Thursday, May 31, 2012

Proust on the Piazzetta's Two Columns

The columns in the last light of this evening
How often, in the Divine Comedy, in Shakespeare, I have had this impression of having in front of me, inserted into the present moment, something of the past, that dream-like impression one feels in Venice, on the Piazzetta, before its two columns of pink and grey granite which carry on their capitals, the one the lion of St Mark and the other St Theodore trampling on a crocodile--beautiful foreigners come there from the Orient across the sea they are gazing at in the distance and which comes to die at their feet, and the two of them, uncomprehending of the remarks exchanged around them in a language not of their own land, on this public square where their distracted smile still gleams, continue belatedly in our midst, interpolating their twelfth-century days into our own day.

Yes, in the heart of a public square, in the midst of a today whose dominion is fractured on this spot, something of the twelfth century, of a twelfth century so long since fled, rises up in a double thrust of slender pink granite. 

All around, the hum of the present moment, of the days we are living, crowds and circulates about the columns, but there it abruptly ceases, takes flight, like bees that have been driven off; for these tall, delicate enclaves of the past are not in the present, but in another time into which the present is forbidden to penetrate.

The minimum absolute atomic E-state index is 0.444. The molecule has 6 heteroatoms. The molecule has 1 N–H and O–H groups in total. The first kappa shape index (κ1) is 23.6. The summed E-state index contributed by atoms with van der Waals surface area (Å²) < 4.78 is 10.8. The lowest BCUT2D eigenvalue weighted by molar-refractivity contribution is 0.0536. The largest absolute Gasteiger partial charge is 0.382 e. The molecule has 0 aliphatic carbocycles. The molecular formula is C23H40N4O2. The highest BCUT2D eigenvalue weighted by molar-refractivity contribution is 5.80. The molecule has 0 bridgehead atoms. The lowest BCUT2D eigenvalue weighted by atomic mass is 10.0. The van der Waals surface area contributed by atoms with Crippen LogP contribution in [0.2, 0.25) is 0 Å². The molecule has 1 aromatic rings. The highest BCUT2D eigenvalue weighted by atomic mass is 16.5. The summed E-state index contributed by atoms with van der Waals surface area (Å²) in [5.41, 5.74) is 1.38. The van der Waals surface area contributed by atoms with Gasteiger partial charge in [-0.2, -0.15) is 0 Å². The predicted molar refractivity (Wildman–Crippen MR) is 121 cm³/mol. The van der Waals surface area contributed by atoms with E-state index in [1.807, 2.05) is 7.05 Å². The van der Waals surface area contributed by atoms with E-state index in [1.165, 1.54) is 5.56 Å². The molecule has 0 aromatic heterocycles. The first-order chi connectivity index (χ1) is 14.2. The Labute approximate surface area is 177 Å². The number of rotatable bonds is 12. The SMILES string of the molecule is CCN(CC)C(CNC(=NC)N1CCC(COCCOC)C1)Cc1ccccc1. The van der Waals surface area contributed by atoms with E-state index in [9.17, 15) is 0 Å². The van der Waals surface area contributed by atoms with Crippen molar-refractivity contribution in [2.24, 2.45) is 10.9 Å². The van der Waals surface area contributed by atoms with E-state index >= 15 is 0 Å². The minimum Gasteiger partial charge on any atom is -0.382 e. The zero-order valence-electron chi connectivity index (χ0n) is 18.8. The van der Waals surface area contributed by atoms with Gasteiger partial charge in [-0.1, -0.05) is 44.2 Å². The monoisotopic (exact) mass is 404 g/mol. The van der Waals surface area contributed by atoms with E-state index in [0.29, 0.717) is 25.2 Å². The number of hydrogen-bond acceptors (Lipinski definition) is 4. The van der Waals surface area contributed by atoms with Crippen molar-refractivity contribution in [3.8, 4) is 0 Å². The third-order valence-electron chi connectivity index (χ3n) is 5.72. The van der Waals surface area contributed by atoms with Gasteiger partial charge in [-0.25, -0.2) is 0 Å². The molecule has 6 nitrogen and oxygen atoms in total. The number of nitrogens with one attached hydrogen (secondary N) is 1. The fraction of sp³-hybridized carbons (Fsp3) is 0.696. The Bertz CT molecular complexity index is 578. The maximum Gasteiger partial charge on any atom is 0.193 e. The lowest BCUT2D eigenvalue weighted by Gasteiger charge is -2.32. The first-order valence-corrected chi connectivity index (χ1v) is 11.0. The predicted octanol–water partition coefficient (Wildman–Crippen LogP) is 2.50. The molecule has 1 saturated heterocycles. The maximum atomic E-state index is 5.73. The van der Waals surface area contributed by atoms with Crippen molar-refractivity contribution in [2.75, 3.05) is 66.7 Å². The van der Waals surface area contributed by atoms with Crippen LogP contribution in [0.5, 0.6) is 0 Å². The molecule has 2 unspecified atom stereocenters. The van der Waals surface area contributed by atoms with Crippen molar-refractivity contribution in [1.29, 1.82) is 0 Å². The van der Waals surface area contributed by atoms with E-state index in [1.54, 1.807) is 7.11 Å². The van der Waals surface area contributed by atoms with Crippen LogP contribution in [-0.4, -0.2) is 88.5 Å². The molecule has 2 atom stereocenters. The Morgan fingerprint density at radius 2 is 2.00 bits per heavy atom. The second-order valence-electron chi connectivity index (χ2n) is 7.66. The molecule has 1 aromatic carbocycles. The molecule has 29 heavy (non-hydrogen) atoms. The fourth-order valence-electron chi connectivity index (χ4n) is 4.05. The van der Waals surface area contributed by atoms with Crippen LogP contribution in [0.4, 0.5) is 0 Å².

Around the pink columns, surging upwards towards their broad capitals, the present moment crowds and hums. But they interpose in the midst of it, pushing it aside, reserving the inviolable place of the past with all their slim thickness--of the past risen familiarly up in the midst of the present, with that rather unreal colouring of objects that a sort of illusion causes us to see a few paces away, but which are in reality situated many centuries away; their whole aspect addressing our minds rather too directly, exalting them somewhat as is scarcely surprising with a ghost returned from a buried age; yet there, in the midst of us, approached, brushed against, fingered, motionless, in the sunshine.

--This is the conclusion of the little-read essay On Reading by Marcel Proust, translated by John Sturrock.

All of the above forms a single paragraph in the original, but for ease of reading on a computer I've inserted a white space between each sentence.

The essay was originally written as a preface for a translation of John Ruskin's Sesame and Lilies, and the ideas Proust expresses in it about reading are, oddly enough, entirely opposed to those expressed by Ruskin in the translated work itself. (The only other time I've come across a similar disjunction of preface and work was in the liner notes to a CD of music composed, as it happened, by Proust's lover Reynaldo Hahn, which so denigrated the pieces as to make you feel foolish for even listening to them.)

In opposition to Ruskin's traditional idea of reading as a form of communication between reader and the most historically distant author, Proust insists on the reading experience as, ideally, the most personal and idiosyncratic of experiences, in which your memories of the surroundings in which you read a book are at least as important as what the book contained.

It's a great subversive essay--and a nightmare of educators everywhere.

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